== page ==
Writing in Radical Philosophy, Matthew Charles finds much to recommend in The Assault on Universities: A Manifesto for Resistance, edited by Michael Bailey and Des Freedman:
That many of the essays in this book are marked by the ferocity of the transformations we are experiencing is a testament to the speed and collaborative effort (involving students, researchers and academic staff) in accordance with which these essays were written and edited. Almost a third of the contributors work at Goldsmiths, whose staff and students both played an integral role in the student demonstrations at the end of last year and courageously defended the protesters – where other unions dared not – against the widespread media-led fenesteria in the wake of the attack on Millbank Tower.
The Assault on Universities is thus a timely work in several senses. Across its pages, the government’s justifications for the necessity of teaching cuts and fee hikes and its recourse to the logic of market competition are mercilessly dissected. Freedman rejects the rhetoric of austerity as counterproductive to economic recovery, and contextualizes the wider attack on public services in terms of the growing intrusion of the private sector in these services over the last decade, underpinned – as Nick Couldry points out – by Milton Friedman’s seemingly anachronistic ideology of market liberalism. As John K. Walton notes, this infects the public sector with the representatives and values of corporate capitalism: the McKinseyist business model (things that cannot be measured have no value) of a new and often semi- or non-academic managerial class. This transformation is also usefully contextualized in relation to a growing dependence on the exploitation of a workforce of precariously employed teaching staff or graduate students (highlighted in detail in Marc Bousquet’s How the University Works: Higher Education and Low-Wage Nation), to the history of the student movement, and to international changes in higher education in insightful essays by Natalie Fenton, John Rees and Marion von Osten.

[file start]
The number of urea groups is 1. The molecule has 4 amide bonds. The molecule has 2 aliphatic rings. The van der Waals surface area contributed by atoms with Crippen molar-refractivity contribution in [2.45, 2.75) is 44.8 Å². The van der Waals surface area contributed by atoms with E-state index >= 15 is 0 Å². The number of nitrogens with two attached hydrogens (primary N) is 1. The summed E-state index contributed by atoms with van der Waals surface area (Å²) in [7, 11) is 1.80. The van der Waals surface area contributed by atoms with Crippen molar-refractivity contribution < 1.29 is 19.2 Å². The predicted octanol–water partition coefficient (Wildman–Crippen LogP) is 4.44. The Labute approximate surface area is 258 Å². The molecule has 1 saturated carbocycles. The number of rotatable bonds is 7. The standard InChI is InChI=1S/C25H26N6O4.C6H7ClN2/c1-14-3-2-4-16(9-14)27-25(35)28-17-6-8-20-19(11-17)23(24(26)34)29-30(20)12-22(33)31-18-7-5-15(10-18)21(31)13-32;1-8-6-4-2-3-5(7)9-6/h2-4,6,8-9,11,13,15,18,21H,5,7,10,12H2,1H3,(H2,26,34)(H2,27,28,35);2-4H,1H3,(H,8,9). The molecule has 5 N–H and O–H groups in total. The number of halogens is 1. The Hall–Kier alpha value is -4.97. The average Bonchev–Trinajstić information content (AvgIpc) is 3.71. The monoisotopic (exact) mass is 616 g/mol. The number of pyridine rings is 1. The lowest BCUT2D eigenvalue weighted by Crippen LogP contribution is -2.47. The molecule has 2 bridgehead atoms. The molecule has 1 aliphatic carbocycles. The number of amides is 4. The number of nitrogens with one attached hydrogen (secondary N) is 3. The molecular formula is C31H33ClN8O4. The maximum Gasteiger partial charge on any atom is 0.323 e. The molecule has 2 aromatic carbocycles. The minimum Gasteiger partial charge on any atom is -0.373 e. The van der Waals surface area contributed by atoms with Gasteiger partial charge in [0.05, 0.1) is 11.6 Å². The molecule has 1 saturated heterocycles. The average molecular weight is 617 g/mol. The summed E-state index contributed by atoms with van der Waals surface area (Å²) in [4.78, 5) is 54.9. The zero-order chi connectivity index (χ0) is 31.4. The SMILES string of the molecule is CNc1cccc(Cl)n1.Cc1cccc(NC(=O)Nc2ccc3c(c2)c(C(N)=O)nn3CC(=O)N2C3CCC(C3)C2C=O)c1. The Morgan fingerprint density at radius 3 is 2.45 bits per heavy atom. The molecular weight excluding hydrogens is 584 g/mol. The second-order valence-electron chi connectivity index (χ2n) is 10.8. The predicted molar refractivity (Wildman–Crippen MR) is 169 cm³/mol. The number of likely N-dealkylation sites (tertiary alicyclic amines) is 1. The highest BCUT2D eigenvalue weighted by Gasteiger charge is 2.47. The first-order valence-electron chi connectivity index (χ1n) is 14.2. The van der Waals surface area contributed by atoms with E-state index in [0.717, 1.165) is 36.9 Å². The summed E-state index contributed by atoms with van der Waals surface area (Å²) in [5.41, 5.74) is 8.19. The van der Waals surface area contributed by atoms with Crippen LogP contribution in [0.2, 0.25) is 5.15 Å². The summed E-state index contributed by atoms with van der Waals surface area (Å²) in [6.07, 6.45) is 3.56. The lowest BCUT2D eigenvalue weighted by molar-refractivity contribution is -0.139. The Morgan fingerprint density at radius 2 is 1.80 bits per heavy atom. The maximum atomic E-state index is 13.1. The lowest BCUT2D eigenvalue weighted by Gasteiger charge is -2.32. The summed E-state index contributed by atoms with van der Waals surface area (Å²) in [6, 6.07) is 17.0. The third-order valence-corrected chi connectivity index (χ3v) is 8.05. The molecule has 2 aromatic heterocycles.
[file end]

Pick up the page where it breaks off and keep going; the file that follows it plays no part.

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A Manifesto for Resistance
Edited by Michael Bailey and Des Freedman
Sharp essays take on the government’s agenda of university cuts and fee increases, and outline an alternative manifesto for higher education.
“The corporatising of universal education is one of the most insidious and dangerous attacks on the very notion of human rights. This book calls us to arms. Every student, every educator who cares should read it.” – John Pilger
“This is an essential book. The future of our universities is up for grabs and the manifesto will play a huge role in providing alternatives at a time when the government says there aren’t any.” – Clare Solomon, President of the University of London Union (ULU) 2010-11 and editor of Springtime (2011)